On the evening of June 4, 1976 the Boston Celtics defeated the Phoenix Suns 128-126 in triple overtime, to take 3 games to 2 lead in an NBA Final series that they would ultimately win in 6 games. The Celtics were coached by franchise fixture Tommy Heinsohn and led by Hall of Famers John Havlicek, Dave Cowens, and Jo Jo White who led the team that night with 33 points. The Suns by virtue of a surprising playoff run were in the Finals for the first time in franchise history thanks to Rookie of the Year Alvan Adams and other dynamic young talents like Paul Westphal and Ricky Sobers.
This week’s Celtics Beat, hosted by CLNS Radio founder Nick Gelso, featured interviews with two guests that were both present for that watershed moment in NBA History; former Phoenix Suns announcer Al McCoy and former Boston Celtic, and hero of that moment, Glenn McDonald.
The game is almost unanimously considered the greatest game in NBA history, even nearly 40 years later. It earned that designation, not just because of the three overtimes and the drama that inherently comes with that territory, but because of the emotion, the environment, the frenetic pace, the improbable twists and turns and unheralded heroes.
Personally, it represents even more than the signature game in the professional sport I am most passionate about. It is the very birth of that passion.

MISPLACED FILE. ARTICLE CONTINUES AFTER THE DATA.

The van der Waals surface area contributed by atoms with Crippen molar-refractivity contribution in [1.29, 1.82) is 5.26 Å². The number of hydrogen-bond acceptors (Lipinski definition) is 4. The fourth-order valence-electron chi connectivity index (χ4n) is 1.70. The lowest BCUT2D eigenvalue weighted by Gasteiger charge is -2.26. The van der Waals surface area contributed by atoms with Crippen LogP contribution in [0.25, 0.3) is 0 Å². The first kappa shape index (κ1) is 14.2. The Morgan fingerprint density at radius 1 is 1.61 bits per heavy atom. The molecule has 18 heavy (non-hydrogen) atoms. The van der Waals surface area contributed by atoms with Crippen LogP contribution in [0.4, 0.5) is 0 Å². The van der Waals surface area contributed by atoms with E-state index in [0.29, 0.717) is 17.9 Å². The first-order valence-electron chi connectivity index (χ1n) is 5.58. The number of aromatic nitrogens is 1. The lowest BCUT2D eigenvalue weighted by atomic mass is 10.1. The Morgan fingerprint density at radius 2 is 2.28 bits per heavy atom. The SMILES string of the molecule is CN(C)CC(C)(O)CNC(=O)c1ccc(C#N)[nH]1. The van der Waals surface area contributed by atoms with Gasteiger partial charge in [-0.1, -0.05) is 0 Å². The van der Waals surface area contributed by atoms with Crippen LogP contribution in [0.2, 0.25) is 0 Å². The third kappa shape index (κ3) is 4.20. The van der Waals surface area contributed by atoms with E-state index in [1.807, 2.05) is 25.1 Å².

As Spring slowly turned to Summer in 1976, I was an average pre-teen living south of Boston; getting ready to end my Elementary School run, watching Happy Days every Tuesday night and still smarting a little from the Red Sox dropping Game 7 of the 1975 World Series the previous fall. My friends and I were obviously aware of the NBA and the Boston Celtics’ illustrious place in the league’s history.
We played once in a while, but there weren’t many hoops in our neighborhood. The closest was in a neighbor’s driveway, on top of their garage. This particular neighbor didn’t have children but we’d sneak into the driveway to play a little when he wasn’t home. That is, until I broke his garage door window with an errant hook shot. Had I been a more devout Celtics fan at that point, I suppose I may have had the opportunity emulate Tommy Heinsohn, develop a better hook shot, and avoid the embarrassing incident altogether. However, none of us followed the Celtics, or the NBA, that closely back then.